Mass media and many websites inform and chart securities' prices. Many outsiders believe that rising prices are the same as good performance, when it is not necessarily so.
Kinds of investment earnings
Stock, bonds and funds provide return in two ways simultaneously. The first is an increase in the securities' value. If a paper you hold currently costs $100 but you bought it at $80, then you have made a $ 20 profit. This return, called a capital gain, is the one that you can evaluate by looking at price. But that is not the full picture...
The total amount of value that investors earn from their investments, or, put in other words, capital gains plus distributions, is called total return
The second return-providing mechanism are regular distributions, also called ordinary income. Bonds, stocks and funds distribute cash monthly, quarterly, semiannually and/or annually.
Bonds do it in the form of coupons, which are the interest payments that the issuers bound themselves to make when they issued the paper. Many bond holders will see their assets keep a more-or-less constant price while their profits are achieved mainly through these distributions. They may make nice profits even with a declining price of the bond, if distributions are high enough. Therefore, these bonds are a clear example of why asset price is not the right measurement of performance.
Stocks also provide distributions, in their case of dividends. Every quarter in which the corporation has obtained profits, its board of directors decides how much of that money will be reinvested in the company (these are called retained earnings) and how much will be distributed among the shareholders.
Policies regarding how much to distribute differ between companies. They have to do with growth possibilities, economic climate and corporate strategy. Special cases are high-growth companies that retain all earnings, thus providing no dividends (for the time being). There are also trends in this respect, which can be seen in a graph of historical average dividend distributions for S&P 500 companies. As the graph shows, dividend rates for the last decade have been of about a 1.8% per year. This is significantly less than the interest rates of bonds, although stocks offer, in average, better returns, because they are more volatile and investors demand a premium in exchange for that uncertainty. Therefore, compared to bonds, stocks provide more of their return through capital gains, in average. Price is a better indicator of performance for their case, but still not a good enough one.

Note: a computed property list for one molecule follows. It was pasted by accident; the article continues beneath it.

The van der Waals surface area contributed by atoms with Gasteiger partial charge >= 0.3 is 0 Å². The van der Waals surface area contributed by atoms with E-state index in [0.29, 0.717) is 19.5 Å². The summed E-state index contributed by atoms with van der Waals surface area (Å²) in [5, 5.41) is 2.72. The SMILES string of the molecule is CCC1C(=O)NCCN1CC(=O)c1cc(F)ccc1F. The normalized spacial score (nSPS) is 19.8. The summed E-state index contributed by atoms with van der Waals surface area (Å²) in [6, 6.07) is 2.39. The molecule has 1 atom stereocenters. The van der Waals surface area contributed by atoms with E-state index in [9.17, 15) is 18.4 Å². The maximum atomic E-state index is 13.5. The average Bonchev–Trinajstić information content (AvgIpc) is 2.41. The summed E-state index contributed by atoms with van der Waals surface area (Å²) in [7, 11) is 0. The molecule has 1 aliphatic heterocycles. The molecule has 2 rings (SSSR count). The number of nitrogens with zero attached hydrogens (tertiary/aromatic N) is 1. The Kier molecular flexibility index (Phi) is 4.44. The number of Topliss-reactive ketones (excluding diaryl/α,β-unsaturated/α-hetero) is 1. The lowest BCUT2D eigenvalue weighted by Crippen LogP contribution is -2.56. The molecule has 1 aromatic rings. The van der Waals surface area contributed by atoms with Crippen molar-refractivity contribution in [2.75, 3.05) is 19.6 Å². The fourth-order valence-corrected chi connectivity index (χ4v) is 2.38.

Funds also deliver cash regularly, because they distribute the coupons and dividends that their underlying assets pay. Moreover, there is an additional kind of distribution for funds, called capital-gains distributions, that are taken from the capital gains that the fund realizes when it sells assets that have increased in price. They are usually paid annually, near the end of the calendar year.
Total Return Defined
The total amount of value that investors earn from their investments, or, put in other words, capital gains plus distributions, is called total return. This measure is usually divided by the initial investment value and expressed as a percentage (strictly speaking, that result is a total rate of return, but many times the words rate of are not used). For example, a total return of 20% means that the investment has gained 20% of its original value, part of it through an increase in price and the rest through distributions of dividends (if it is a stock investment), coupons (if it is in bonds) and/or capital gains (if it is in funds). Therefore, total return is a good measure of performance. Not a perfect one, though, as is discussed in Limitations of Total Return as a Measure of Fund, Bond and Stock Performance.
It is useful to have a measure that is independent of investor behavior, so a commonly used definition of total return assumes that all distributions were reinvested
When a stock is held for a few months, until it pays dividends to the investor for the first time, investor's total return can be calculated straightforwardly, just by adding up the current value of the securities held (prices multiplied by stock held) and the dividends earned, dividing that result by the cost of purchase if we want to obtain a rate, and multiplying that result by 100 if we want it expressed as a percentage. What if the stock is held through several quarters? The total return would then depend on what the investor did with the dividends received. For example, if those distributions were reinvested fully, then total return would be higher compared to not reinvesting them.
It is useful to have a measure that is independent of investor behavior, so a more constrained definition of total return is often used, one in which it is assumed that all distributions were reinvested. This is a good definition for reflecting performance, because early distributions have a greater effect on the result than late ones, which is a desired property since early gains can be used by the investor to obtain further profits. Moreover, this way, if we accumulate the total return of each sub-period, the result will be the total return of the whole period, which wouldn't be the case if distributions were not reinvested.
Total return with distributions reinvested is thus a good measure of performance. It is frequently informed and charted in websites and publications, though not as often as price. Many times they use it as a synonym of performance. But it is still not perfect, as is discussed in Limitations of Total Return as a Measure of Fund, Bond and Stock Performance.